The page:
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Each ward elects an alderman and between 4 and 12 members depending on its size.
The wards are: , as the Borough of Southwark was partly under the jurisdiction of the City of London, but this ward only had an appointed alderman and no common councilmen.
Fitz Hugh, The Dictionary of Genealogy, 1994.] There is a considerable overlap in the coverage of London and in particular Middlesex on this server.
Until the 19th century most parish churches had an adjacent churchyard.
Published lists for London include: A 1638 list of tithe-payers has survived in Lambeth Palace Library and was published as Dale TC (ed.) (1931) The Inhabitants of London in 1638. In 1694 an act was passed to levy taxes upon burials, births and marriages and annual dues upon bachelors over 25 years of age and upon childless widowers.
As a consequence lists were prepared in 1695 of: Returns for 17 parishes do not survive, but an attempt has been made to fill the gaps using tax assessment of similar date, and an index published as "A Supplement to the London Inhabitants List of 1695 Compiled by Staff at Guildhall Library" in Guildhall Studies in London History Vol. 2 (surnames A-M) and 3 (surnames N-Z and trades) (April and October 1976). Ancestry have indexed the records held at LMA, covering the City of London, Middlesex (including most Westminster parishes), and some parishes in Kent and Surrey.
These became over-full, and there was a public outcry.
Between 18 Parliament authorised seven commercial cemeteries.
The streets of the city, with the exception of the great thoroughfares, are for the most part narrow and irregular; but the main lines of traffic and communication are wide and noble, as are the more recently built parts of this enormous city. We give below some specific genealogy books about London.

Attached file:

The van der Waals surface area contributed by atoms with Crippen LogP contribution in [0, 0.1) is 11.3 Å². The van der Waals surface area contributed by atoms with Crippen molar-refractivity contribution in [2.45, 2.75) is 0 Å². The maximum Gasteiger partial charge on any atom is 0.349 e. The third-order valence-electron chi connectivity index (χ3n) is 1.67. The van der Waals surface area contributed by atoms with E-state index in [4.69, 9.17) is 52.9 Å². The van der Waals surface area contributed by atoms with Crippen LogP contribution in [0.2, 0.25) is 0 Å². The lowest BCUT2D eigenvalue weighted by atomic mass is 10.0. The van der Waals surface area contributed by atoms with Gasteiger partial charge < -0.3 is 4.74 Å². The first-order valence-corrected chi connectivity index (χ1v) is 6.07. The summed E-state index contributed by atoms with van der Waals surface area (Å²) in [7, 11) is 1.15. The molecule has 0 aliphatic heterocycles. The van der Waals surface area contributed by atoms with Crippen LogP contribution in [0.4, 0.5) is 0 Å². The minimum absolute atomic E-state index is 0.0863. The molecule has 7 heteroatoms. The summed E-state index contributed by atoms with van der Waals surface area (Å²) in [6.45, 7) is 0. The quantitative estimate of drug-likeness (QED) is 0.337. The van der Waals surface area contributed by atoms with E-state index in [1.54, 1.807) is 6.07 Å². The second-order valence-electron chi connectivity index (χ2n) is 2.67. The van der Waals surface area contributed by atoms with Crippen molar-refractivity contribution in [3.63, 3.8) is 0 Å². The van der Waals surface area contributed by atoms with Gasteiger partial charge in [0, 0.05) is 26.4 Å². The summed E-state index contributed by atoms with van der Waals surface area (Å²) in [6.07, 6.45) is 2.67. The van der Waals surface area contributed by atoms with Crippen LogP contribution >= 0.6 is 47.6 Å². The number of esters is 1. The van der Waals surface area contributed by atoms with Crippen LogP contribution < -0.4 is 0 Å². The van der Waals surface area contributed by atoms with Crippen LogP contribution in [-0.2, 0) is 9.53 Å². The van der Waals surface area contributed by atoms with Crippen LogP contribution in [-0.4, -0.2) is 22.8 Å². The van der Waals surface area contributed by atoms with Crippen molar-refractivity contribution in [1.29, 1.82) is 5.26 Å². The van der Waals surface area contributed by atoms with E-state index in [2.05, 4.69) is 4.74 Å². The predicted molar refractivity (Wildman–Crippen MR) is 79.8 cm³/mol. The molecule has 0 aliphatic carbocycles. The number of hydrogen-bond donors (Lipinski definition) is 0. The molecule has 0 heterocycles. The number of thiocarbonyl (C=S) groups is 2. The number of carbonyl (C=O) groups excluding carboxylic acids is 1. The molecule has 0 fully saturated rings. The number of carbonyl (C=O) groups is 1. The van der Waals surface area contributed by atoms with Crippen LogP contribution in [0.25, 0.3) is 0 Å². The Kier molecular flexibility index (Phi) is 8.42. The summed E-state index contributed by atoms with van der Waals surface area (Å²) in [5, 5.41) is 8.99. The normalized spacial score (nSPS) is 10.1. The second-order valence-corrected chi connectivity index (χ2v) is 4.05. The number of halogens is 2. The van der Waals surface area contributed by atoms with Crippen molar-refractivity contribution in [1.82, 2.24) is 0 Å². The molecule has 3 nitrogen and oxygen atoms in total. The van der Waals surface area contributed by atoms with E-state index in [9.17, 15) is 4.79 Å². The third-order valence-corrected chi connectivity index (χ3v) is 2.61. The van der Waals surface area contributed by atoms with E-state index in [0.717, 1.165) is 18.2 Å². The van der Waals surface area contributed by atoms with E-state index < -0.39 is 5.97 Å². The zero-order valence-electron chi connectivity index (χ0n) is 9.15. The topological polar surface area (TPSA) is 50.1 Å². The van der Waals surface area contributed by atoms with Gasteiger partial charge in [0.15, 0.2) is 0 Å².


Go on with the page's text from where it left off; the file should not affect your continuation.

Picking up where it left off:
The public edifices are innumerable, and for magnificence may vie with those of any city in the world. For a general bibliography see London's Past online, a bibliography produced by the Centre for Metropolitan History in association with the Royal Historical Society Bibliography.
See the Kent and Surrey pages for details of indexes for those areas. A survey of the cities of London and Westminster, borough of Southwark, and parts adjacent ...: Being an improvement of Mr. and Biographical Sketches of All Eminent Persons Connected Therewith Volumes 1-2 (1828) 480pp. This book accompanies the BBC series of the same name looking at how London has changed since Charles Booth's survey recording social conditions in 1886, returning to six archetypal London streets. Londinium Redivivum Or an Antient History and Modern Description of London. Pauls cathedral" and are preparing 19 guides to London.
The following is a partial list of indexes for the London area south of the Thames: Over the years London has had many prisons and similar institutions. Stow's, and other surveys, by adding whatever alterations have happened in the said cities, &c. Compiled from parochial records, archives of various foundations, the Harleian mss. The Medical Heritage of Great Britain (archived) website of the Bath & Wessex Medical History Group has a page on locations in Greater London relating to medical history Sun Fire Office policy registers 1816-1833 are held at Guildhall Library and searchable on the National Archives' Discovery Catalogue - choose Guildhall Library as location (at the bottom of the Advanced Search form).
The prodigious docks, with their immense bonding-warehouses. Also see: AIM25 - Archives in London and the M25 Area - "is a major project to provide electronic access to collection level descriptions of the archives of over fifty higher education institutions and learned societies within the greater London area." Outside London, the Institute of Genealogical and Heraldic Studies, in Canterbury, Kent, provides an online list of their library resources relating to London and Middlesex (pdf).